Annuity vs. Mutual Fund: What’s The Difference?

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Worried about not having enough money for retirement? You’re not alone. In a recent a survey released by the Stanford Center on Longevity, 55% of pre-retirees said their finances were fragile or that they were just barely making ends meet.

Annuities and mutual funds are two popular investments that can help you pay for retirement. But these two options are very different from each other, making it essential to understand what sets them apart.

What Is an Annuity?

An annuity is a contract between you and an insurance company that’s designed to provide a steady stream of income during retirement. You can fund an annuity with a single lump-sum payment or periodic payments over time.

In exchange for your contributions, the annuity company makes regular income payments to you over time. You can choose when you want the payments to begin and how long they should last—either a set number of years, like a 10-year payment period, or guaranteed payments for the rest of your life.

Different terms and costs are involved with varying payout periods, depending on the type of annuity you choose:

  • Fixed annuity. This type of annuity provides fixed, guaranteed income payments for a set period of time. You pay the annuity company a lump sum or a series of payments, and they pay you a fixed return on your contributions.
  • Index annuity. The income payments from an indexed annuity last for a set period of time, but they are not a fixed amount. Instead, the payouts depend on the performance of a stock market index. This type of annuity offers a minimum guaranteed return, but there is the potential for larger payouts if the market does well.
  • Variable annuity. This type of annuity somewhat resembles a retirement account. Your contributions are invested in a portfolio of different funds, and your payouts depend entirely on their performance. Variable annuities have the potential for significant growth, but they can also potentially lose money.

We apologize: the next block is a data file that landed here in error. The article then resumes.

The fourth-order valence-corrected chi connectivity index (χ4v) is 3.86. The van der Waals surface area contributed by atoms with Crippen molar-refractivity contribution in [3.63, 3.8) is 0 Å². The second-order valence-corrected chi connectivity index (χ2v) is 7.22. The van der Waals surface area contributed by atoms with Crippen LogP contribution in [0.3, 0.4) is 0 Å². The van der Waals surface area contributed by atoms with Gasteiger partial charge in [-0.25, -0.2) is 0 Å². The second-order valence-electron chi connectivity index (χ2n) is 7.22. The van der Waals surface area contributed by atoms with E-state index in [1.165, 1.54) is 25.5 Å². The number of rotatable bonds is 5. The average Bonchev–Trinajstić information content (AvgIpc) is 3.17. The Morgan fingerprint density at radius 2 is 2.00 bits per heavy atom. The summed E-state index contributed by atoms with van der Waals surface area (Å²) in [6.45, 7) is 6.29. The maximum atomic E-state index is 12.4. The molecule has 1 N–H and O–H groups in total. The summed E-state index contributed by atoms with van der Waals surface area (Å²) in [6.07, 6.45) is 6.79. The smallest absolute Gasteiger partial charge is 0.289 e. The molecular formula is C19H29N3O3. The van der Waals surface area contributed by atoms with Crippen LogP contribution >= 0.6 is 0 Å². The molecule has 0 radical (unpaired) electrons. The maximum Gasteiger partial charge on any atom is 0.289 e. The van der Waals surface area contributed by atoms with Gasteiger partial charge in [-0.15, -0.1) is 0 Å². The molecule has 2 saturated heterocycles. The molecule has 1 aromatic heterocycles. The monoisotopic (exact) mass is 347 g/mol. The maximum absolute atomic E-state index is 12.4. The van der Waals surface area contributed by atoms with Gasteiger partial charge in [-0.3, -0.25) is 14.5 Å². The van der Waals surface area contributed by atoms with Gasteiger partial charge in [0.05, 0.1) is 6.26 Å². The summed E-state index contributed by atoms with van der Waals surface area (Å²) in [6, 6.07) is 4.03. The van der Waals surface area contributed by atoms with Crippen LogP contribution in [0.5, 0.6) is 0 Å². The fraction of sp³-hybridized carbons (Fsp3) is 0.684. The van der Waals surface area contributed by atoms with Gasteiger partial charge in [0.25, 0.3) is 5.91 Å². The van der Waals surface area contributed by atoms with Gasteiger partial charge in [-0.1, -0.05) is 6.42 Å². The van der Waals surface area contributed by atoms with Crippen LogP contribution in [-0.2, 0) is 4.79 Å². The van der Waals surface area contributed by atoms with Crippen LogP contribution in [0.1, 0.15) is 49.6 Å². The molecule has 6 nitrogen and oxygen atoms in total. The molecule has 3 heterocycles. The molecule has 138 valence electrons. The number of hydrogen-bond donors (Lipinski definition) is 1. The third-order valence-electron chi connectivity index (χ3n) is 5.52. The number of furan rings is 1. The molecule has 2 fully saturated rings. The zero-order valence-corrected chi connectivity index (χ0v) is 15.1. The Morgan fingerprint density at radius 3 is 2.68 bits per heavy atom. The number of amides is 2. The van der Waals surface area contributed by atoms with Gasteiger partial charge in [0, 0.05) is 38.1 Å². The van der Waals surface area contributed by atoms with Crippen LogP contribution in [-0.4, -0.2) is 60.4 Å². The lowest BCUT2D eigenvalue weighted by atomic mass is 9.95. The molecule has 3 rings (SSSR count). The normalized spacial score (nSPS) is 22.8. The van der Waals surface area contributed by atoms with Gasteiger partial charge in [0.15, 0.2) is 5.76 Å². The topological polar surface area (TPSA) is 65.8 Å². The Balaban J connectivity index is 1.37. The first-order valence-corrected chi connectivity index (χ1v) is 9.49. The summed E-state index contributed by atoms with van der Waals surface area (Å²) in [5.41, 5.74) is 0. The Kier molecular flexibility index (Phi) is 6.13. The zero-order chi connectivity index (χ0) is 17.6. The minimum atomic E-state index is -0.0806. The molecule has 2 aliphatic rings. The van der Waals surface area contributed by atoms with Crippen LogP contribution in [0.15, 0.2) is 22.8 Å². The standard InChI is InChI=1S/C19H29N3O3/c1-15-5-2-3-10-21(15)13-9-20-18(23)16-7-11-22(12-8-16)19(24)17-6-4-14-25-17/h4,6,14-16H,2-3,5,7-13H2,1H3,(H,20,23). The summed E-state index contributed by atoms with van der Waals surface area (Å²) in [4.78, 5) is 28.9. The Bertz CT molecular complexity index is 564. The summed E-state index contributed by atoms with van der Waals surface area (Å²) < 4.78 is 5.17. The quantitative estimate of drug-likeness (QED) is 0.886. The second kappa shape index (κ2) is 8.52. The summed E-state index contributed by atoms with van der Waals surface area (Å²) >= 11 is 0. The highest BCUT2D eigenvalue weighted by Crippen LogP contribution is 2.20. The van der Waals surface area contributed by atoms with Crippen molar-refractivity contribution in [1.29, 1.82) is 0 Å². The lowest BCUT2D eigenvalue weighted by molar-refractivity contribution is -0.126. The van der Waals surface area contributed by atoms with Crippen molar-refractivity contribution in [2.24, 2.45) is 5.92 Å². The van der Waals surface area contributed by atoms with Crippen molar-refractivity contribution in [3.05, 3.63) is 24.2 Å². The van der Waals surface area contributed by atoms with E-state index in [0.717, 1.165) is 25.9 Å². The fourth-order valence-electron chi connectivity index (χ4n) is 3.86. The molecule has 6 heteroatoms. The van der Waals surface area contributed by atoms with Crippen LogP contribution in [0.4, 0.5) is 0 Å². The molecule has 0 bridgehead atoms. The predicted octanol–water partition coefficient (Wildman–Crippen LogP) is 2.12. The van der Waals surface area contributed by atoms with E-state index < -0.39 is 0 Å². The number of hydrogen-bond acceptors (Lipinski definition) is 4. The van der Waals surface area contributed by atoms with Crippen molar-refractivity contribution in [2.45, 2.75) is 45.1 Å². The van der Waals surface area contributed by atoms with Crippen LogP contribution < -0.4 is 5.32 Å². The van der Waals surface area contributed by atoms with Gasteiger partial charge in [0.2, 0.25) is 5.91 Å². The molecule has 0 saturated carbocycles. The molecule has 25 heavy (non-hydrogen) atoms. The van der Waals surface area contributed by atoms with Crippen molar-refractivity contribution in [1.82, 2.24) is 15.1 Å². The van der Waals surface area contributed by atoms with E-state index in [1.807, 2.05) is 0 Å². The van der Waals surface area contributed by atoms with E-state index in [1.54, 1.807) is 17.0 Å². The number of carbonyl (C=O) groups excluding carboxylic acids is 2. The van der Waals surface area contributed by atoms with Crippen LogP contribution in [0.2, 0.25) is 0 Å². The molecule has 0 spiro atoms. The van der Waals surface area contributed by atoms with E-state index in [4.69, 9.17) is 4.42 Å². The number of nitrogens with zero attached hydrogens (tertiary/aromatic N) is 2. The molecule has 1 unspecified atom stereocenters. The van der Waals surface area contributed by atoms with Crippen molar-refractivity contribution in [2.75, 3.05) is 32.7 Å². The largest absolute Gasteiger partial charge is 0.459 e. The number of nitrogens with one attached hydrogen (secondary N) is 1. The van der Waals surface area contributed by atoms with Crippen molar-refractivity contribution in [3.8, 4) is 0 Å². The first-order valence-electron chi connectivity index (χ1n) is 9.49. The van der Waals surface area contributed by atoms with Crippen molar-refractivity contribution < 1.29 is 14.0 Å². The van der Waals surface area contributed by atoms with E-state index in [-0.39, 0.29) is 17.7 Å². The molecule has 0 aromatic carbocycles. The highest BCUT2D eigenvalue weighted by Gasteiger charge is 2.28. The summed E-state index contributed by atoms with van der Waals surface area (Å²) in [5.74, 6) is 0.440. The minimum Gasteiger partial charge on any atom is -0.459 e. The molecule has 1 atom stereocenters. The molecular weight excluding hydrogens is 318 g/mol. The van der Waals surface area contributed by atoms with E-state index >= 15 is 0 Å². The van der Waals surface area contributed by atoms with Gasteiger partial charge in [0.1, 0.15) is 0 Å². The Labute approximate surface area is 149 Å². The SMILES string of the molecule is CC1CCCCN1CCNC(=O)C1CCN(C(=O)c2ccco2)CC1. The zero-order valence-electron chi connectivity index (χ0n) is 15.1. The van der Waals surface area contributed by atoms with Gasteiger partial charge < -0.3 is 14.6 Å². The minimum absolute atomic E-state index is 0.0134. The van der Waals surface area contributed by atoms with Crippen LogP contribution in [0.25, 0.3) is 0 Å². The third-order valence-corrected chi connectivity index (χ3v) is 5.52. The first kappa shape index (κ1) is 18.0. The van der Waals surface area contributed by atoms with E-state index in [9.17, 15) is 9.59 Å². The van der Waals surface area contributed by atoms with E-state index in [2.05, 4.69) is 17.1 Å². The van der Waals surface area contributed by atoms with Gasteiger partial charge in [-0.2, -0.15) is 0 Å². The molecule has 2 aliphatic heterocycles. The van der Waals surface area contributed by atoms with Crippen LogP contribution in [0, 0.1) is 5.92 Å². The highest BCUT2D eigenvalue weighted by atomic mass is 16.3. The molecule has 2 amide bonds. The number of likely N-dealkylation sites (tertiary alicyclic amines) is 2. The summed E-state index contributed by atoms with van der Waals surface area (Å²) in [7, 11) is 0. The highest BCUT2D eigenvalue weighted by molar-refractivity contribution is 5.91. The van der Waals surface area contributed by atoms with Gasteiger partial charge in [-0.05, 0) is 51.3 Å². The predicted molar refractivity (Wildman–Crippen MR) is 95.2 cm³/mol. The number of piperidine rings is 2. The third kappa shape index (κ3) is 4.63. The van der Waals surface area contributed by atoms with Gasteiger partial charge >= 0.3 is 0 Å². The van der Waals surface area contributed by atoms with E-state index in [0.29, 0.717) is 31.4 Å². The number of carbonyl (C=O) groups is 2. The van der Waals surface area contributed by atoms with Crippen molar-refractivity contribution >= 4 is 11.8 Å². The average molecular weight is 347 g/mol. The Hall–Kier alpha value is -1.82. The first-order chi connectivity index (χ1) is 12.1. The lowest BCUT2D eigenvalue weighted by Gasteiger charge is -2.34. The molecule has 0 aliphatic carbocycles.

Annuity Advantages

  • Guaranteed income. With some annuities, you know precisely how much income to expect each month, making it easier to budget in retirement.
  • Tax-deferred growth. Annuities provide tax-deferred growth, meaning you don’t have to worry about paying taxes until you start receiving annuity payments.
  • No contribution limits. Traditional retirement accounts like 401(k)s and individual retirement accounts (IRAs) have strict annual contribution limits. By contrast, there are no contribution limits for annuities.

Drawbacks of Annuities

  • Early withdrawal penalties. Depending on the annuity, you may face early withdrawal penalties if you need to access your annuity funds before retirement.
  • Payments depend on the issuing company. Annuities are only as secure as the companies that issued them. If the company fails, annuity holders could be left with nothing.
  • Potential high fees. Annuities tend to have higher fees than other retirement investments, which can significantly reduce returns over time.

Annuities Issuers

The quality of an annuity can vary based on the insurance company using it. Because an annuity is designed to help you in retirement, you want to choose an insurance company that is financially strong and likely to be able to afford to pay out the annuity years from now.

Before purchasing a policy, check the company’s financial strength ratings from leading insurance credit rating agencies like A.M. Best, Fitch, Kroll Bond Rating Agency (KBRA), Moody’s and S&P Global.